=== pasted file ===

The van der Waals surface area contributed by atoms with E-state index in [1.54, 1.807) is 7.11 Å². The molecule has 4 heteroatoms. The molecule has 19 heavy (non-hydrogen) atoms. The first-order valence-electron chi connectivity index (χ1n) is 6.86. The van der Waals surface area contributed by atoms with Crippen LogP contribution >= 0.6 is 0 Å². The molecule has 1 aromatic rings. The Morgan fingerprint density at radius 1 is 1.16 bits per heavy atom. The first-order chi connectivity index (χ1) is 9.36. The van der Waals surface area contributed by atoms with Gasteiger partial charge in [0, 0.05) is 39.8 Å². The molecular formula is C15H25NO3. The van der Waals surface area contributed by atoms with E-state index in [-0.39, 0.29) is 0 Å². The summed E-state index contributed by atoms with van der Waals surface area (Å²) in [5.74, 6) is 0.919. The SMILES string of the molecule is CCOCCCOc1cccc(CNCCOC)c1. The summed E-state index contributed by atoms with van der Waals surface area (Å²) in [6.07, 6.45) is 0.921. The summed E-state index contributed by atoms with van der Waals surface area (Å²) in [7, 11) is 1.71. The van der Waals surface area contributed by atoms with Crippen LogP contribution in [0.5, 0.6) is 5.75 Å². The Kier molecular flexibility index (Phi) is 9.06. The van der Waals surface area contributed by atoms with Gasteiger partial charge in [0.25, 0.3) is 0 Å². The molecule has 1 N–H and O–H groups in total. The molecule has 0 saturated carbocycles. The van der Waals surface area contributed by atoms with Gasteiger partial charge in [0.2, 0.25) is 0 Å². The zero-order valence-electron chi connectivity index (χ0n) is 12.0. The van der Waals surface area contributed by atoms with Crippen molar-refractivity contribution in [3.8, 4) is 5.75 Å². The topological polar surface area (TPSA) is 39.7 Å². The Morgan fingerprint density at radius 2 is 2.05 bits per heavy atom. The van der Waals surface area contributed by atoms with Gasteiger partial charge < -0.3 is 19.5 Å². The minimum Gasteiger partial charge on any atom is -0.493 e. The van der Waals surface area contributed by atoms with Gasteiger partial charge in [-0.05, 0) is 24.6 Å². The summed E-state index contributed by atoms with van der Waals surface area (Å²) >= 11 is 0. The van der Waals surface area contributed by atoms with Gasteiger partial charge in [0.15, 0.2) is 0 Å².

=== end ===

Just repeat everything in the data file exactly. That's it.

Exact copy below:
The van der Waals surface area contributed by atoms with E-state index in [1.54, 1.807) is 7.11 Å². The molecule has 4 heteroatoms. The molecule has 19 heavy (non-hydrogen) atoms. The first-order valence-electron chi connectivity index (χ1n) is 6.86. The van der Waals surface area contributed by atoms with Crippen LogP contribution >= 0.6 is 0 Å². The molecule has 1 aromatic rings. The Morgan fingerprint density at radius 1 is 1.16 bits per heavy atom. The first-order chi connectivity index (χ1) is 9.36. The van der Waals surface area contributed by atoms with Gasteiger partial charge in [0, 0.05) is 39.8 Å². The molecular formula is C15H25NO3. The van der Waals surface area contributed by atoms with E-state index in [-0.39, 0.29) is 0 Å². The summed E-state index contributed by atoms with van der Waals surface area (Å²) in [5.74, 6) is 0.919. The SMILES string of the molecule is CCOCCCOc1cccc(CNCCOC)c1. The summed E-state index contributed by atoms with van der Waals surface area (Å²) in [6.07, 6.45) is 0.921. The summed E-state index contributed by atoms with van der Waals surface area (Å²) in [7, 11) is 1.71. The van der Waals surface area contributed by atoms with Crippen LogP contribution in [0.5, 0.6) is 5.75 Å². The Kier molecular flexibility index (Phi) is 9.06. The van der Waals surface area contributed by atoms with Gasteiger partial charge in [0.25, 0.3) is 0 Å². The molecule has 1 N–H and O–H groups in total. The molecule has 0 saturated carbocycles. The van der Waals surface area contributed by atoms with Gasteiger partial charge in [0.2, 0.25) is 0 Å². The zero-order valence-electron chi connectivity index (χ0n) is 12.0. The van der Waals surface area contributed by atoms with Crippen molar-refractivity contribution in [3.8, 4) is 5.75 Å². The topological polar surface area (TPSA) is 39.7 Å². The Morgan fingerprint density at radius 2 is 2.05 bits per heavy atom. The van der Waals surface area contributed by atoms with Gasteiger partial charge < -0.3 is 19.5 Å². The minimum Gasteiger partial charge on any atom is -0.493 e. The van der Waals surface area contributed by atoms with Gasteiger partial charge in [-0.05, 0) is 24.6 Å². The summed E-state index contributed by atoms with van der Waals surface area (Å²) >= 11 is 0. The van der Waals surface area contributed by atoms with Gasteiger partial charge in [0.15, 0.2) is 0 Å².